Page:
Longform

Cloaked Brutality: The Feds Bury Border Patrol Abuses of Immigrants, But What's Been Unearthed Reveals a Culture of Cruelty

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At the aid station, his genitals were swollen, his urine contained blood, and he struggled to walk. The Mexican Red Cross examined him, telling him he needed surgery. But medics said he must return to Cancún for the operation. Paulino had no money for a bus ticket to get home, let alone funds for medical care. He walked away and was never heard from again.

Lola told New Times that Border Patrol agents treated her and her sister like animals after they were caught jumping over the U.S.-Mexico border fence that divides San Luis, Arizona, from San Luis, Sonora.

The sisters were loaded into the perrera (dog kennel), the immigrants' nickname for Border Patrol transport trucks.

It was August, and the air inside the truck was stale and sweltering (desert temperatures can surpass 110 degrees in summer). A small window cut in the camper shell was closed.

Lola clung to her younger sister, despite the suffocating heat inside the aluminum oven, on a metal bench facing a few immigrant men. She said the agent driver slammed on the gas, sending the truck careening through the desert and tossing the captive immigrants into each other. There was nothing to hold on to.

She screamed at the agent to stop, slamming her hand repeatedly on the wall separating him from his day's catch. But she said he kept tormenting them, at times speeding in tight circles through the rough terrain.

"We're not animals!" she screamed at the agent in English, when he stopped and opened the truck's door so a fellow agent could toss in another migrant.

The agents mocked them, she related, saying they were animals that deserved such treatment.

Human rights volunteers often hear similar stories from immigrants. Some say Border Patrol agents turn on heat in the summer or air conditioning in the winter to torture immigrants packed in the back of such trucks.

No More Deaths continues to gather accounts of abuse from recently deported immigrants in Mexico, in the hope of soon releasing another report.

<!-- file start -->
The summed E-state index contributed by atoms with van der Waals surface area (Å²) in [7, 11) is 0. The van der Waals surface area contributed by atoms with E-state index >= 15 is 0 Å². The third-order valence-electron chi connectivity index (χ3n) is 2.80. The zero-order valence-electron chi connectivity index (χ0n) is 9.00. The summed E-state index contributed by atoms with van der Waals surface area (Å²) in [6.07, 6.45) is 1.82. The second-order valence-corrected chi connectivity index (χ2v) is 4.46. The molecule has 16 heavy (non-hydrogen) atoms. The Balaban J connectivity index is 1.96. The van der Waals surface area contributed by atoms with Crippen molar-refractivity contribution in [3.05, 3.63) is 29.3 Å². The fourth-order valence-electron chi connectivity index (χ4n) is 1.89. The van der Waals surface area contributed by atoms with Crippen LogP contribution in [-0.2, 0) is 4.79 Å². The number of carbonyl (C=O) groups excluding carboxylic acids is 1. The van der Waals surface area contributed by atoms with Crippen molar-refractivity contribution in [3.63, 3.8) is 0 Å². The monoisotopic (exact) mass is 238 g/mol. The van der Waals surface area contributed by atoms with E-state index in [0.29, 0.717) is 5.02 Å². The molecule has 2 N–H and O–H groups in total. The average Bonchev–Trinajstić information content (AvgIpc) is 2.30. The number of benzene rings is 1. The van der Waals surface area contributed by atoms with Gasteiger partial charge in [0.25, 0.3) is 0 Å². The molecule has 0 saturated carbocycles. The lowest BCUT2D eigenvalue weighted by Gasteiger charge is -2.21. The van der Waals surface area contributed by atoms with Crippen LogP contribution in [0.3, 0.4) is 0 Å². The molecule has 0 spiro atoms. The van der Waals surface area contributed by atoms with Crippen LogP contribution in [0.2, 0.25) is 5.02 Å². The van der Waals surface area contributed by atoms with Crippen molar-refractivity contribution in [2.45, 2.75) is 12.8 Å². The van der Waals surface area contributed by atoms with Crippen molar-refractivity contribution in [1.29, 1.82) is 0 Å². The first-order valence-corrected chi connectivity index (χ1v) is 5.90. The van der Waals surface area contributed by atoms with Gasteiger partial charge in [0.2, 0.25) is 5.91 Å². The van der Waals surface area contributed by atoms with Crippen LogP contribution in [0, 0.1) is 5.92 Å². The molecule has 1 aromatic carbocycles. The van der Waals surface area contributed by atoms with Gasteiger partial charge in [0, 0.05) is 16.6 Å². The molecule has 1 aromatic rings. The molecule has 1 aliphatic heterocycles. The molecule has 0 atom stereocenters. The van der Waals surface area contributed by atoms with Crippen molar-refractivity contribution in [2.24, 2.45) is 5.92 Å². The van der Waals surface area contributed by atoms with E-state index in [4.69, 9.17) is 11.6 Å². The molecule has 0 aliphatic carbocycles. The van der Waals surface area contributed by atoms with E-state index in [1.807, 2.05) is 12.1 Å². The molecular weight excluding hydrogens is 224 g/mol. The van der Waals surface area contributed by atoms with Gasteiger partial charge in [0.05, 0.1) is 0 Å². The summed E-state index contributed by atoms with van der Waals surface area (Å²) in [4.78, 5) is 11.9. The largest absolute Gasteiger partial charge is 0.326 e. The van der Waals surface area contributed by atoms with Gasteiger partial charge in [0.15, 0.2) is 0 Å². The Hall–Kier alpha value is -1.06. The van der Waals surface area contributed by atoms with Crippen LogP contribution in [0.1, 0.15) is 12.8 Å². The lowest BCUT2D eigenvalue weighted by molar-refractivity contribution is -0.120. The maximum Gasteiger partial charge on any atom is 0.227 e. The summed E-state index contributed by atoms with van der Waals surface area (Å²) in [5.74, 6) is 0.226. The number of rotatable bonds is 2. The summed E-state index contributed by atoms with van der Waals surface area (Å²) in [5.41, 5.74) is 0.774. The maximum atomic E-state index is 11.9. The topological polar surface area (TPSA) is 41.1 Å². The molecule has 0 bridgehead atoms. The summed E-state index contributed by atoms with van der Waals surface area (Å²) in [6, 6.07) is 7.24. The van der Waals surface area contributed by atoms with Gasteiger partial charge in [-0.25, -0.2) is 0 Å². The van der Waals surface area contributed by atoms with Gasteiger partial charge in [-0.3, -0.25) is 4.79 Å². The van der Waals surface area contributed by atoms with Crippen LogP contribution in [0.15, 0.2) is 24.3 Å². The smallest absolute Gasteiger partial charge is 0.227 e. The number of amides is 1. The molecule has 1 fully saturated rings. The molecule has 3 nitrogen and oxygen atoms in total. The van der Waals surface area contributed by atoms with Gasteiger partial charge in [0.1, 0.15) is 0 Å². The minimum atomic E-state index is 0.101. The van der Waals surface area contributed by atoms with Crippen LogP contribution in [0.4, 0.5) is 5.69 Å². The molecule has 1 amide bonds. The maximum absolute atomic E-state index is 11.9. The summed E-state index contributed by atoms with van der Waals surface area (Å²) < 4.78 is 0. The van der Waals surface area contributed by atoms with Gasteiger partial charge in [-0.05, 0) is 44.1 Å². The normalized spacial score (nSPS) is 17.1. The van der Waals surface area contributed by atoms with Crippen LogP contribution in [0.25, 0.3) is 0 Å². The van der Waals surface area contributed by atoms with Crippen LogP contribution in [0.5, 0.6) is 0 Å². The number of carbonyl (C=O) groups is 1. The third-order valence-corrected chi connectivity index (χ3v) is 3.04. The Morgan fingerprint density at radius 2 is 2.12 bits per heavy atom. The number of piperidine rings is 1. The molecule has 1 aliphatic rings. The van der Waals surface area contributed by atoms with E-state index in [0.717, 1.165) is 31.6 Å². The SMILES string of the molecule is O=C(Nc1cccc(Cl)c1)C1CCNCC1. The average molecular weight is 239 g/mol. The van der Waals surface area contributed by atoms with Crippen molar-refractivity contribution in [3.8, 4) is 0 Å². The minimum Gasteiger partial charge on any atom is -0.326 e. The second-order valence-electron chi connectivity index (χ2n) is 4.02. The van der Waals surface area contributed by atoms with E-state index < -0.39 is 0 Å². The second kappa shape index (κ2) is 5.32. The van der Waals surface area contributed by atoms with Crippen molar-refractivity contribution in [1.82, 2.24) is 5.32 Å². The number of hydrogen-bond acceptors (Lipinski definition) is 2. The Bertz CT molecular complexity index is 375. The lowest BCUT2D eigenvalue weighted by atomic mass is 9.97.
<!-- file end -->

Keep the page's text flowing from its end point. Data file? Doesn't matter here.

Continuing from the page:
Just days after Anastasio Hernandez Rojas died in agents' custody, Border Patrol agents in El Paso shot and killed Sergio Adrian Hernandez Huereca, a Mexican teen who was among a crowd of people throwing rocks at agents.

One agent shot the unarmed 15-year-old, who reportedly had been arrested at least four times since 2008 on suspicion of human smuggling but was never charged with a crime.

A criminal history alone is no justification for killing someone who isn't posing an immediate threat to an officer, say critics like Enrique Morones, founder of Border Angels.

Law enforcement officials in Texas are reviewing the death of 18-year-old Juan Mendez, a drug smuggler shot by a Border Patrol agent in early October. After a brief struggle, the unarmed man broke free of the agent's hold, and the agent shot him twice.

As already stated, it is impossible to know exactly how many border agents abuse their power, and there has been no ruling as to whether these did.

Immigrant rights activists argue that this is the way U.S. Customs and Border Protection wants it — that the agency is bent on ensuring that as few abusive agents as possible are exposed publicly.


Tucson nurse Sarah Roberts sees living examples of mistreated and neglected migrants each time she travels to Mexico to provide basic medical care at migrant-aid stations, shelters, and the comedor in Nogales, Sonora.

Sometimes migrants need something stronger than her healing hands. During a September visit to Nogales, she sat inside a worn trailer with Juana, comforting her through the anguish of losing her mother, being separated from her children, and getting stuck in Nogales, more than 3,000 miles from her home and family in New York City.

A rough encounter with the Border Patrol when she was nabbed in the Sonoran Desert only aggravated her pain.

Juana had returned to Mexico about a month earlier because her mother was dying. She knew the risks of leaving her home, husband, and 3-year-old son behind in the States. Even her ailing mother pleaded with her not to return.

Juana had been living in New York for nearly 20 years. She needed to see her mom one last time.

Her mother died shortly after falling into a diabetic coma. After the funeral, Juana made plans to return home. She came across the border with a small group of immigrants, but they were spotted by roving Border Patrol agents.

Juana didn't run. She told New Times she hunkered down in fear when the agent pulled so close to her in his Chevy Suburban that she could feel heat radiating from the truck's tires. He jumped out, grabbed her, squeezed her arm tightly, and dragged her to his transport vehicle.

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Monica Alonzo
Contact: Monica Alonzo